Animal Healthcare Market – Global Industry Analysis, Size, Share, Growth, Trends and Forecast, 2014 – 2019,” the global animal healthcare market was valued at USD 27,861.2 million in 2013 and is expected to grow at a CAGR of 7.1% from 2014 to 2019, to reach an estimated value of USD 41,929.1 million in 2019.
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The global animal healthcare market is growing due to the increasing animal population of both types: companion and production. Companion animals are those which people tame or adopt for companionship, house/office guards and production animals are raised for meat and milk-related products.
The new diseases in animals and their transfer to humans via their product consumption and companionship are also propelling the animal healthcare market globally. However, some challenges have emerged in the form of regulations against the excess use of antibiotics in production animals, and legislations and protest of animal activists and institutions against animal research.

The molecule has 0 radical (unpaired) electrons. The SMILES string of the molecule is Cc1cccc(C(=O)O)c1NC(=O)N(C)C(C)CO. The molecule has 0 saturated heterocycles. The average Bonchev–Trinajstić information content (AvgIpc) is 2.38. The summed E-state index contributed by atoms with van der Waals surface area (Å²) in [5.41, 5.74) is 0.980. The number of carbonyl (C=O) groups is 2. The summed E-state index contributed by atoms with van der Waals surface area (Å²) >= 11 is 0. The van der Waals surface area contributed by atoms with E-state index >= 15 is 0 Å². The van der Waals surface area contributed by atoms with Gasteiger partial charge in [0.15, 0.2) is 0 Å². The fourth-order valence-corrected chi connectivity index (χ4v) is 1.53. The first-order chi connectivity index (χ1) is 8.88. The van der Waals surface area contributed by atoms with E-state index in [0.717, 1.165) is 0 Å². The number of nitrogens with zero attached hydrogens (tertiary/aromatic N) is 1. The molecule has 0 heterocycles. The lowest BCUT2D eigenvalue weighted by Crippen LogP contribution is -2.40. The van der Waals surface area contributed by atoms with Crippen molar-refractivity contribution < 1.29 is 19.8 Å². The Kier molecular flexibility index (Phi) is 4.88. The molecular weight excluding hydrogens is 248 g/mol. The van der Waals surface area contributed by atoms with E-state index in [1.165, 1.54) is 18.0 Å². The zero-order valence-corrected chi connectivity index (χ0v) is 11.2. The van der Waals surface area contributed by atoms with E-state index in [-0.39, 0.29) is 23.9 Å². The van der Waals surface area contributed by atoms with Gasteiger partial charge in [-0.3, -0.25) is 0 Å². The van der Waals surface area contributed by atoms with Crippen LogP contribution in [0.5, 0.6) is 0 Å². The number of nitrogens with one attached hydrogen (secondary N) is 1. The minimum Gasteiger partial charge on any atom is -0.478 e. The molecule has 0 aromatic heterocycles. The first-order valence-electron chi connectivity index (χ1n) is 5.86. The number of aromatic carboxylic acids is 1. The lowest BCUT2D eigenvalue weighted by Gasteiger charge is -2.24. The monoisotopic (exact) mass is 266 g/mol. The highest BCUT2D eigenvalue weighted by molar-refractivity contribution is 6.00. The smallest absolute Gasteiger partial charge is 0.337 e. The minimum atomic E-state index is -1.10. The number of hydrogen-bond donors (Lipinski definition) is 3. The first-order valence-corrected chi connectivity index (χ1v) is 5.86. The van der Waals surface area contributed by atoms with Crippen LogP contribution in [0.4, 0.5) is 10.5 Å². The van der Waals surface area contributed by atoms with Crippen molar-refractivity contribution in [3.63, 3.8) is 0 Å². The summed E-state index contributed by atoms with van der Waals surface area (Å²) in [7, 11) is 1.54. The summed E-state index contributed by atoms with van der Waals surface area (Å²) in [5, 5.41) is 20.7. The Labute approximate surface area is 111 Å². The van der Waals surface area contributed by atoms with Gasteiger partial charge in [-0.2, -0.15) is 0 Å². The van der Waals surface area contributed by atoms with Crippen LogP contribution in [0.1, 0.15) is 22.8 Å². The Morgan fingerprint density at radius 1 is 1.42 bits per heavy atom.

The animal healthcare market is very competitive with the top ten players accounting for about 75% of the market and every company focusing on research and development to produce better pharmaceutical and vaccine products for the existing diseases.
The animal healthcare market is categorized under three broad segments, namely feed additives, pharmaceuticals and vaccines. Feed additives can be categorized as nutritional feed additives and medicinal feed additives. Nutritional feed additives comprise amino acids, minerals and vitamins and are used for production animals for their optimal growth. Medicinal feed additives comprise hormones, enzymes, immune-modulators, probiotics and prebiotics and feed acidifiers which target specific diseases in production and companion animals. Pharmaceutical products mainly include endoparasiticides, ectoparasiticides, endectocides, antibiotics, anti-inflammatories and medicines for reproductive problems. Vaccines make animals disease-immune for a particular disease.
In biological terms, vaccination against a particular pathogen aims to mimic the development of naturally acquired immunity by inoculation of non-pathogenic but immunogenic components of that pathogen.